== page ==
Andrew Preston was born in Beverly, Massachusetts. During his youth, he briefly worked in shoe manufacturing but he later switched his interests to a fruit and produce commission firm in Boston, in partnership with Augustus Williams. In 1870, he sold a few bunches of bananas which had been brought to Boston by Captain Lorenzo D. Baker, and thereafter disposed of others that arrived at irregular intervals. In 1882, Preston established a small fruit commission business on his own and soon had the plan of creating an importing enterprise. Unable to finance the project by himself, he got nine other men to invest $2,000 each, establishing the Boston Fruit Company with a capital of $20,000. The company was incorporated in 1887 with a capital of $500,000, with Preston as the general manager of the firm. The Boston Fruit Company did not pay dividens during the first few years and all the profits were re-invested. In 1899, the company was merged into the United Fruit Company, of which Preston was president until his death, in 1924.
During the 1890s Preston was known for creating a refrigerated distribution network to sell bananas in the national market. With the United Fruit he developed, in addition to its distribution system, a fleet of refrigerated steamers and a vast acreage of plantations in the Caribbean and Central America. After this the banana trade business developed into an industry of great size. The company gained control of vast areas of tropical growing regions, brought all this under cultivation, and built an extensive and carefully controlled means of rail and water transportation. Finally, it had an organized system of coordinated agencies that allowed the fruit to get the market expeditiously.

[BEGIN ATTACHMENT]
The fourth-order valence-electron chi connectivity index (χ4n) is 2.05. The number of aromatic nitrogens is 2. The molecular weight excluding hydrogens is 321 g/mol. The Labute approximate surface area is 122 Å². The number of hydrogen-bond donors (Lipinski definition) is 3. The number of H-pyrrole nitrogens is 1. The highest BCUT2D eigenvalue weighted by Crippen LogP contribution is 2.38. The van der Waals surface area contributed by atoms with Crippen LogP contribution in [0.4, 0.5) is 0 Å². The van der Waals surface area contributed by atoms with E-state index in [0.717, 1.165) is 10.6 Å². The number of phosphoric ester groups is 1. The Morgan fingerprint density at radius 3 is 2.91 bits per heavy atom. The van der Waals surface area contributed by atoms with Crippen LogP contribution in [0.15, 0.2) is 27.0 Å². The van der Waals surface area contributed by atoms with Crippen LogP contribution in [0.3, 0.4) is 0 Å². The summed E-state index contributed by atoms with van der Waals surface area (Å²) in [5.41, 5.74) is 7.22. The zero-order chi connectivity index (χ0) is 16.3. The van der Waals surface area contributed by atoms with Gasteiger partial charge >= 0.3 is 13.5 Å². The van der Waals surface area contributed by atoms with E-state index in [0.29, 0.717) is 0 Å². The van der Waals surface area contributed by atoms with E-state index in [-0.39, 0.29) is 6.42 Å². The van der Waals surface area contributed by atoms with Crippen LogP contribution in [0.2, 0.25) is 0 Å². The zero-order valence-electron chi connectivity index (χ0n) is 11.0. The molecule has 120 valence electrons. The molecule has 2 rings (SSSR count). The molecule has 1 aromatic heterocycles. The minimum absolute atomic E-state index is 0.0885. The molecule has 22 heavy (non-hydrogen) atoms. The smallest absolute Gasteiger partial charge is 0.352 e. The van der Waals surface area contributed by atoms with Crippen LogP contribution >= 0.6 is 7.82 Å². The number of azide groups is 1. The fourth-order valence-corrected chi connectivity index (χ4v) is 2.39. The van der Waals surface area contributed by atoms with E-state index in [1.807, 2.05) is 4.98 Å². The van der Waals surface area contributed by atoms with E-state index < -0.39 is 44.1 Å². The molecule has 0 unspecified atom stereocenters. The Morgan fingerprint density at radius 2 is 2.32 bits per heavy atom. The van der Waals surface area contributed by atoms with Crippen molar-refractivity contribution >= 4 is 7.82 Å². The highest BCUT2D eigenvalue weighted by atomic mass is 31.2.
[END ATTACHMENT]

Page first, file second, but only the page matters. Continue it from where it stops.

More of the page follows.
In 1872 no more than 500,000 bunches of bananas were imported into the United States, but by the time of Preston's death, in 1924, the United Fruit Company alone imported 35,000,000 bunches. In 1924 the company had 20,000 sockholders and was capitalized at $100 million. It had 67,000 employees, owned 1,626,000 acres of land, and operated a fleet of 80 steamships. These ships furnished regular passenger, mail, and freight service between the Atlantic ports, the West Indies, and South America. It directly served nine countries in the Western Hemisphere, and played an important role in the commerce of 23 others. It established and maintained hotels for its employees, churches, hospitals, schools, laundries, ice plants, bakeries, electrical light companies, water works, and sewerage systems. It had 1,500 lines of railroads, 700 miles of tramways, and 3,500 miles of telegraph and telephone lines. The selling agent for United Fruit was the Fruit Dispatch Company, a subsidiary with 49 branches in the US and Canada. It also controlled the British subsidiary Elders and Fyffes, Ltd. which had agencies in Paris, Lille, Barcelona, Antwerp, Rotterdam, and other European cities.
United Fruit owned some 89,000 acres of sugar cane land in Cuba, as well as undeveloped land in that country, along with 340 miles of railroads and two large sugar mills. Its sugar vessels transported the company's raw sugar directly to its subsidiary, The Revere Sugar Reifinery at Charleston, Massachusetts. The Revere plant had a daily capacity of 4,000 barrels of refined sugar, and owned and operated a modern cooperage plant. United Fruit also had businesses in cacao, cacao nuts, and other tropical goods. This virtual corporate empire had gained its status under the leadership of Preston.
Preston was the president of all of the subsidiaries of United Fruit, and was also president of the First National Bank of Boston, First National Corporation of Boston, E.R Grabow Company, National Surety Company, and U.S. Smelting, Refining and Mining Company. Preston married Frances E. Gulbertson of Weymouth, Massachusetts in 1869 and had one daughter.
Bibliography: INGHAM, John N. (ed.), Biographical Dictionary of American Business Leaders (Westport, CT: Greenwood Press, 1983)
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